I restrict my consumption of the radio to the Today programme, World at One and PM and take refuge again in music, exercise and cooking. Knowledge of a rising death toll is no use if my sole duty is to stay at home, listen to Satie and protect lives. Much wide eyed eye-rolling comes as the more free spirited of my friends in England suffer full blown agency crises and take solace in bizarre theories. I’ve never really felt like the state was out to get me, more that it just doesn’t particularly care and unchecked would quite willingly sacrifice me to satisfy the economic interests it exists to serve. But if my immediate needs were less well met or I were of a more paranoid disposition or fertile mind I can see how being forced to stay at home would be hard to rationalise. The news that police now have draconian powers to disperse groups of three or more people and are using drones to shame people into leaving beauty spots is hard to bare even when you invoke Italy. Even the less florid amongst us wonder how this will eventually be wound down given the ratchet action with which the state seems to keenly shave liberty away. There is talk of phone records being used to track transmission, techniques perfected elsewhere and if it saves lives here seem hard to argue against. It’s as if every decision can now be plotted along axes of individual liberty, capacity to save lives and economic cost to then become a trolley problem. Living has become an exercise in moral philosophy and utilitarian calculus. The needs of the many outweigh the needs of the few and having dithered too long, or worse, the UK government and its people now face their own Kobayashi Maru no-win scenario.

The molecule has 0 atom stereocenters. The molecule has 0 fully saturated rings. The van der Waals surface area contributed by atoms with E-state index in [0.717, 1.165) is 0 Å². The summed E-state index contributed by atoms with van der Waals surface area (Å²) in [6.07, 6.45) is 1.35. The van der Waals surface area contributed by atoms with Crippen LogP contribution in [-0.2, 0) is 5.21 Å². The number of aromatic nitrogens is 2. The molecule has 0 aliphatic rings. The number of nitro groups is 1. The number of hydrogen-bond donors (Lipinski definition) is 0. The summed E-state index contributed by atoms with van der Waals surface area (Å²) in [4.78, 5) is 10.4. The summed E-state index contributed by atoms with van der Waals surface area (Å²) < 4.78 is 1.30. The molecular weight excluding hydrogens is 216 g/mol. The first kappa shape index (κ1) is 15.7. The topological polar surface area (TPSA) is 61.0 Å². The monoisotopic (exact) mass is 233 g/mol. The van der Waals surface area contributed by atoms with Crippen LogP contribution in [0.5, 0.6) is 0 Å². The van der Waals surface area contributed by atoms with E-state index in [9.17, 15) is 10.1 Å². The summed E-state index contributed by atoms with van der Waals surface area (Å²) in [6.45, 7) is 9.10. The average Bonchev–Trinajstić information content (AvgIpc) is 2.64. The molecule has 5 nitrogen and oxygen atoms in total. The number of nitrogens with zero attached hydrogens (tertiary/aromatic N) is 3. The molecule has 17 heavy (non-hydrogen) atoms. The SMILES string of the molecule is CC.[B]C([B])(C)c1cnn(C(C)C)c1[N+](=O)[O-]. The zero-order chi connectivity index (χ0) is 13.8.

Friday I shop. Having watched Ben Kavanagh’s video from Wuhan, I think that if I can avoid returning to Tescos for at least a week this can only be a good thing. I take from his example and shop with a case. My oversized flight case and two grocery bags transport £140 worth of food home. This is the most I’ve ever spent in a Tesco and I now rue my earlier decision not to have a club card based on privacy. On the one hand we’re told not to panic buy, on the other we’re told to shop as infrequently as possible and that at any time we many need to self isolate for anything up to fourteen days. But this monster shop is as much about mental health as avoiding transmission. If my own Tescos the week before was panicked but grimly normal, that is as-grim-as-normal, Tescos now is an altogether more harrowing affair. You disinfect your trolley handle while waiting to be allowed entry in a queue standing two metres apart, like a plague den nightclub – one in one out. Mask culture is firmly here now, no longer for other places. You look at an aisle before pushing on down it, sizing it up for people, too busy, too irresponsible, too ill looking, you push on. Catch that aisle on the way back round. At the checkout I too am judged, too many of my favourite yoghurts – you’ll have to put some of those back. Not even at the height of the panic did my beloved yoghurts sell out and I have long suspected I’ve been single handedly keeping my local Tescos selling them. But it’s churlish to argue and I swap them. People still smile at each other though and as I cut an odd sight wheeling my case home I give and receive the nod.